The Sopranos: Why David Chase Changed The Original Ending

Why did David Chase change the original ending of his HBO series The Sopranos? Here’s why the initial version involving Johnny Sack needed a tweak.

Why David Chase Didn’t End The Sopranos Earlier

The Show’s Success Pushed The Sopranos Creator To Make Season 6

Tony's crew looking sharp in suits in The Sopranos.

After finally winning the Best Drama Series Emmy for the show’s fifth season, then-HBO chairman Chris Albrecht said in The New York Times that Chase felt “really reinvigorated.” Therefore, an initial plan to produce ten more episodes and sign off transformed into a deal for 21. Those 21 new The Sopranos episodes filmed in one continuous production cycle and then premiered as two separate parts, the first in March 2006 and the second in January 2007.

In this way, Chase satisfied the coffers of HBO leadership, who of course wanted their flagship program to continue as long as possible, while still staying true to the story he set out to tell at the beginning. The result was a finale that came not because of declining ratings or creative bankruptcy, but because of the organic nature of the storytelling. The tale of Tony Soprano and his two families had run its course. It’s a credit to HBO for trusting that course throughout the run of The Sopranos, but it’s Chase who knew just when to cut to black.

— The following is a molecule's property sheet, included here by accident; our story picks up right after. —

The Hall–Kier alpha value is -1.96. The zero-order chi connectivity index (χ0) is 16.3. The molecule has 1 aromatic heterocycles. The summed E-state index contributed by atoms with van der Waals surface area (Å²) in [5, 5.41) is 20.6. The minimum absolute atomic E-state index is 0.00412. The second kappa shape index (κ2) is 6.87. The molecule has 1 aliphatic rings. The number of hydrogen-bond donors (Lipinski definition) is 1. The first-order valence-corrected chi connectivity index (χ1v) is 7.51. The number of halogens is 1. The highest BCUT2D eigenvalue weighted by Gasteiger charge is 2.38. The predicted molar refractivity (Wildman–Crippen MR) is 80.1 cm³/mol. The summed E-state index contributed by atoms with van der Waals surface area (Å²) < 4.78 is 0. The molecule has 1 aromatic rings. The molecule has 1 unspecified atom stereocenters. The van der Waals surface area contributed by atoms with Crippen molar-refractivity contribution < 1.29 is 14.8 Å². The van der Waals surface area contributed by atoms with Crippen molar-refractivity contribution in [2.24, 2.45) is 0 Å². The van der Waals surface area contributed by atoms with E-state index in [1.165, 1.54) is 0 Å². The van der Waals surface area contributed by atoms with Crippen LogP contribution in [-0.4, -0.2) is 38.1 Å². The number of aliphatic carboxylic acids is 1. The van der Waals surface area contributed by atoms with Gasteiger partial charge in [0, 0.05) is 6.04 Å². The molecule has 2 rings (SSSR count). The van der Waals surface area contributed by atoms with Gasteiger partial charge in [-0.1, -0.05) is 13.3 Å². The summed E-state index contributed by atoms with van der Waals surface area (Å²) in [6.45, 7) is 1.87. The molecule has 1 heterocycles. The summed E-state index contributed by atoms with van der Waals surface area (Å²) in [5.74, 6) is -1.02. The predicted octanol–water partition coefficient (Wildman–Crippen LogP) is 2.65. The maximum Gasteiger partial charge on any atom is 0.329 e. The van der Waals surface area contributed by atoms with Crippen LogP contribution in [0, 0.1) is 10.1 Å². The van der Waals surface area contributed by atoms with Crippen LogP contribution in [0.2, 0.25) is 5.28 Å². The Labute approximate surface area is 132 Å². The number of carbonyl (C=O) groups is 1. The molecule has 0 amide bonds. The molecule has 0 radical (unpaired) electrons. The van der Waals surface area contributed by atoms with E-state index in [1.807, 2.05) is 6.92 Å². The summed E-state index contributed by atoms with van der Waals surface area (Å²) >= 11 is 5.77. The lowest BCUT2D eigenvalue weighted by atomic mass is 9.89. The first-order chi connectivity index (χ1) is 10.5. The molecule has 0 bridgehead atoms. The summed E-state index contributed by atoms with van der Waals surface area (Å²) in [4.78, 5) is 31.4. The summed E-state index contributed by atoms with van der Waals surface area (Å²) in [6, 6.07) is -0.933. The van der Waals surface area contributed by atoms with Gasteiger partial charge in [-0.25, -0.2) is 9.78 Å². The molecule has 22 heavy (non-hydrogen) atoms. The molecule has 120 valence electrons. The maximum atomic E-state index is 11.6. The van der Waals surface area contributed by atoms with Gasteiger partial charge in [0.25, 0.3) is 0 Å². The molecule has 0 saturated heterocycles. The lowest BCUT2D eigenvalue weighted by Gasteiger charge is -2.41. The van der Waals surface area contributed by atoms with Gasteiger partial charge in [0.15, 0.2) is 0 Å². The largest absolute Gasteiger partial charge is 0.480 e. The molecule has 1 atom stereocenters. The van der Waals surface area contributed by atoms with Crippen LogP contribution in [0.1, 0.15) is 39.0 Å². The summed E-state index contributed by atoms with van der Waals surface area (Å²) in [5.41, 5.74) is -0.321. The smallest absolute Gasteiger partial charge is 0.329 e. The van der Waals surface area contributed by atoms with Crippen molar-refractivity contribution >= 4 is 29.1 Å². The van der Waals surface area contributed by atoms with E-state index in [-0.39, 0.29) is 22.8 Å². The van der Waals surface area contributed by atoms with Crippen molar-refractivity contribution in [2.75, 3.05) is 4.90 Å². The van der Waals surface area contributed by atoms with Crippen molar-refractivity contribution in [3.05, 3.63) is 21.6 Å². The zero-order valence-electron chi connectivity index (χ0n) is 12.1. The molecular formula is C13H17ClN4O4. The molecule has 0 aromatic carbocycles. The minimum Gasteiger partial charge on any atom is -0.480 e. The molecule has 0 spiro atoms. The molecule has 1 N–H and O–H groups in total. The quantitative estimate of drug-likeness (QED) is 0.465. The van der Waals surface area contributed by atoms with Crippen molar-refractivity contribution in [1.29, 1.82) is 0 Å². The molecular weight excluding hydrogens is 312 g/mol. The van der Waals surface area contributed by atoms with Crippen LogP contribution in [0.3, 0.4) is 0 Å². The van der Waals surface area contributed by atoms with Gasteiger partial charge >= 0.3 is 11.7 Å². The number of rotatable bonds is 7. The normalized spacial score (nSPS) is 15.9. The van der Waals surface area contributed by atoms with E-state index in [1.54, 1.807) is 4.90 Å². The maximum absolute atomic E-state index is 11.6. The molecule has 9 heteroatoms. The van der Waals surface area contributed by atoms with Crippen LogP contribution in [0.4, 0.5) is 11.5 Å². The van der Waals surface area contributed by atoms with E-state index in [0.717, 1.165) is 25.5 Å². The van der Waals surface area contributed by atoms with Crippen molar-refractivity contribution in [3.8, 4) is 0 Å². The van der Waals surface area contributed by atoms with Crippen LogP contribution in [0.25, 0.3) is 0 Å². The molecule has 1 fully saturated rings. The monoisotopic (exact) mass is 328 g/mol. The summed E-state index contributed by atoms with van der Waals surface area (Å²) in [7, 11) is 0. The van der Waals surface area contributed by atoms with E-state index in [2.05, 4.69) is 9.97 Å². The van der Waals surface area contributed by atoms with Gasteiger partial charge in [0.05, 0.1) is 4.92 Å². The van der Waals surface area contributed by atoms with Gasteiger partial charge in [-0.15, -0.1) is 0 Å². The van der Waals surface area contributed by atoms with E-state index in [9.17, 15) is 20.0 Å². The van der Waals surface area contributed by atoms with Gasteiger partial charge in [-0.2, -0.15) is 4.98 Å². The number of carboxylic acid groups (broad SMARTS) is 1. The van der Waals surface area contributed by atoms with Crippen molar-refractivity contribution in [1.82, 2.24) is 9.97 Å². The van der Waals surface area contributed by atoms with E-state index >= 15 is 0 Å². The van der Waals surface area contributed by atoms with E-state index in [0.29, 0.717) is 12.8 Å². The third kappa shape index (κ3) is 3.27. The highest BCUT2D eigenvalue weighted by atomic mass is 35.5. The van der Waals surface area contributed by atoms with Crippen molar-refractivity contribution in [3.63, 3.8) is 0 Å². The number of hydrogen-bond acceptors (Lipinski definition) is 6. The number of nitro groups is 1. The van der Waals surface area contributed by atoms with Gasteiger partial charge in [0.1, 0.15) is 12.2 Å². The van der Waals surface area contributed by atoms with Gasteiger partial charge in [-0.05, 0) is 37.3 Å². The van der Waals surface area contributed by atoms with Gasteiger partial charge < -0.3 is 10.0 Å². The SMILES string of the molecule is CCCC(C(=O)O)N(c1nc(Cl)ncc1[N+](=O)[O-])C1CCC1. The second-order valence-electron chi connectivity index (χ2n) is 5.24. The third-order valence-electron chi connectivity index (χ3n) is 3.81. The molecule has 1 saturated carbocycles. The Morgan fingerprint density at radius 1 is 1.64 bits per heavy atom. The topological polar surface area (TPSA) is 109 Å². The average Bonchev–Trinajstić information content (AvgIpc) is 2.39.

The Sopranos Poster

The Sopranos

Considered to be a quintessential drama series to watch, The Sopranos is a crime-drama series that follows Tony Soprano, who tries to manage the expectations of an Italian-American patriarch while acting as the head of a prolific New Jersey crime family. Burdened by the stress of the expectations thrust upon him, Tony regularly visits a therapist throughout the series run. This helps give context to Tony’s actions as a ruthless boss with violent tendencies.

Release Date
January 10, 1999

James Gandolfini , Lorraine Bracco , Edie Falco , Michael Imperioli , Dominic Chianese , Steven Van Zandt , Tony Sirico , Robert Iler , Jamie-Lynn Sigler


David Chase


Streaming Service(s)

Source link


About Author

Leave a comment

Your email address will not be published. Required fields are marked *

You may also like


Yu Yu Hakusho’s Dark Tournament Change Broke The Live-Action’s Power Levels (& Ruined Toguro)

WARNING: This article contains SPOILERS for Netflix’s Yu Yu Hakusho. Summary Yu Yu Hakusho’s live-action adaptation on Netflix makes creative

The Real-Life Mob Boss Who Inspired Tony Soprano

Summary Tony Soprano from The Sopranos was inspired by real-life gangsters, adding realism to the character. Vincent “Vinny Ocean” Palermo

sukseskan sukseskan sukseskan sukseskan sukseskan sukseskan sukseskan sukseskan sukseskan sukseskan sukseskan sukseskan sukseskan sukseskan sukseskan sukseskan sukseskan sukseskan